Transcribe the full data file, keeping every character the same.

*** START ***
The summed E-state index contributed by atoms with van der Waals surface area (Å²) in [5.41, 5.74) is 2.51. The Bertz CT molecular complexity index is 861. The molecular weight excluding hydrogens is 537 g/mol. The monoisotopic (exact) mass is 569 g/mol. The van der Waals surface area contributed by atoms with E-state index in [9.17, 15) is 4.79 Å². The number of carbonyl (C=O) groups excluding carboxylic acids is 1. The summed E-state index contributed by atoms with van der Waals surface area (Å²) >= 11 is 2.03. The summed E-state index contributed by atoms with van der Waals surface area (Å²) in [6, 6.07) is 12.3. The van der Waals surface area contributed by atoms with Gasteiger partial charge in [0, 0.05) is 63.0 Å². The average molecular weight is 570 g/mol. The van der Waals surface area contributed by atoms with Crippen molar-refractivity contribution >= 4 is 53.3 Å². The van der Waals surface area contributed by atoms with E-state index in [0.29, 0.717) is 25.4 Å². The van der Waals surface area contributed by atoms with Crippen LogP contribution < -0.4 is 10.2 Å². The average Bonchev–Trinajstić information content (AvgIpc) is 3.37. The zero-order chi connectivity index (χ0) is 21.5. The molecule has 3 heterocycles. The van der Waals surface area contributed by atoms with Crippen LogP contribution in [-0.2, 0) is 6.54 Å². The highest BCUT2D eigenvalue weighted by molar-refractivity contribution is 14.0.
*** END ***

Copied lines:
The summed E-state index contributed by atoms with van der Waals surface area (Å²) in [5.41, 5.74) is 2.51. The Bertz CT molecular complexity index is 861. The molecular weight excluding hydrogens is 537 g/mol. The monoisotopic (exact) mass is 569 g/mol. The van der Waals surface area contributed by atoms with E-state index in [9.17, 15) is 4.79 Å². The number of carbonyl (C=O) groups excluding carboxylic acids is 1. The summed E-state index contributed by atoms with van der Waals surface area (Å²) >= 11 is 2.03. The summed E-state index contributed by atoms with van der Waals surface area (Å²) in [6, 6.07) is 12.3. The van der Waals surface area contributed by atoms with Gasteiger partial charge in [0, 0.05) is 63.0 Å². The average molecular weight is 570 g/mol. The van der Waals surface area contributed by atoms with Crippen molar-refractivity contribution >= 4 is 53.3 Å². The van der Waals surface area contributed by atoms with E-state index in [0.29, 0.717) is 25.4 Å². The van der Waals surface area contributed by atoms with Crippen LogP contribution < -0.4 is 10.2 Å². The average Bonchev–Trinajstić information content (AvgIpc) is 3.37. The zero-order chi connectivity index (χ0) is 21.5. The molecule has 3 heterocycles. The van der Waals surface area contributed by atoms with Crippen LogP contribution in [-0.2, 0) is 6.54 Å². The highest BCUT2D eigenvalue weighted by molar-refractivity contribution is 14.0.